New York City is one step closer to unveiling its monument to Shirley Chisholm, the first black Congresswoman. Today, the city revealed proposals by five artists: Firelei Báez, La Vaughn Belle, Tanda Francis, Mickalene Thomas, and Amanda Williams and Olalekan Jeyifous, who are working together.
The statue, set to be installed in Brooklyn’s Prospect Park, is the first artwork commissioned by She Built NYC, an initiative to construct public monuments honoring the city’s women. It was launched in response to a shameful statistic: of the city’s 150 statues of historical figures, only five depict women. (This problem is not unique to New York.)
The project was announced by First Lady Chirlane McCray and former Deputy Mayor Alicia Glen in June 2018 following a government evaluation of the city’s landmarks and monuments. The advisory group’s report recommended that controversial landmarks dedicated to figures such as Christopher Columbus and Theodore Roosevelt should remain, but be joined by additional monuments more representative of the city’s diverse history.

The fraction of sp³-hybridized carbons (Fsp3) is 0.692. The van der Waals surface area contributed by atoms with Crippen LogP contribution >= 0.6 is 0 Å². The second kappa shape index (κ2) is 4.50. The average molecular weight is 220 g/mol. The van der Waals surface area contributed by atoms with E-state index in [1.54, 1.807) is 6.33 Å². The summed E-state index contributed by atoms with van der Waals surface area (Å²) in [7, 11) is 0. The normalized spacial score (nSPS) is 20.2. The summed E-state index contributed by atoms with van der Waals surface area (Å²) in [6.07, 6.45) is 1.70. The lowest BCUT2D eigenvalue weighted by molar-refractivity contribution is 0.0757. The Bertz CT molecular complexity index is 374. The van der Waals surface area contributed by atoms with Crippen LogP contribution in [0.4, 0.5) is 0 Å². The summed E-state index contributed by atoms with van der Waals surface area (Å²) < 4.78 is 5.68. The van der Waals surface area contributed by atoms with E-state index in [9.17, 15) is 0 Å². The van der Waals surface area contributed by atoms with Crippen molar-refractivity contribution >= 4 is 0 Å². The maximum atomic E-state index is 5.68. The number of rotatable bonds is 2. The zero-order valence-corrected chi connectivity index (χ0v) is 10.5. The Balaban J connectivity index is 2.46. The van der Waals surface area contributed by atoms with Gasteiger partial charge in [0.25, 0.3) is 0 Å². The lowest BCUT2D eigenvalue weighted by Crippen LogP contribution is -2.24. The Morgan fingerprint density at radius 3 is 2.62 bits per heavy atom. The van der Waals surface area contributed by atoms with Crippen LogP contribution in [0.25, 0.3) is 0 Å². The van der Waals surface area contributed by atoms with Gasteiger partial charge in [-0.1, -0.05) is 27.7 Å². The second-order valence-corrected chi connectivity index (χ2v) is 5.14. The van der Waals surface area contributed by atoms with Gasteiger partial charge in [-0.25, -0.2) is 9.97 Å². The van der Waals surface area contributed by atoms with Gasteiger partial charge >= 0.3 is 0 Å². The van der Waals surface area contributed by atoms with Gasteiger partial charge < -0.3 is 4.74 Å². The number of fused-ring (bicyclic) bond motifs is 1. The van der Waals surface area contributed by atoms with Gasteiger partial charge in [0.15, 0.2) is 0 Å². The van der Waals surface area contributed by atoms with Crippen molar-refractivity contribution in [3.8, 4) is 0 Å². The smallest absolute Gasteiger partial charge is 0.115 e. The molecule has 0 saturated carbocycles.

“Following the Mayoral Monuments Commission report, we committed to expanding the people, stories, and voices represented in our public monuments,” Cultural Affairs commissioner Tom Finkelpearl said in a statement. “We’re excited to get a first look at what these artists are envisioning for this lasting testament to Chisholm’s trailblazing achievements.”
Chisholm was selected in November 2018 following an open call for nominations that received close to 2,000 submissions. Earlier this month, the city announced plans for four additional statueshonoring Billie Holiday, Helen Rodríguez Trías, Elizabeth Jennings Graham, and Katherine Walker. (Separately, the Parks Department is erecting sculptures of suffragette leaders Elizabeth Cady Stanton and Susan B. Anthony in Central Park, which currently has no statues of historical women.)
The Chisholm monument, which has a $1 million budget, is slated to be installed in late 2020.
Here are the finalists:
This design of hand-painted, 10-to-15-foot-tall steel columns presents not one, but three portraits of Chisholm, each of which would come into focus as the viewer walked around the piece. The three images represent different aspects of Chisholm’s lifetime of public service. Báez has also incorporated references to the African diaspora in the work, with one portrait including an image of the Pan-African flag. And from above, the poles would be arranged in the shape of a Sankofa, a West African symbol of a bird.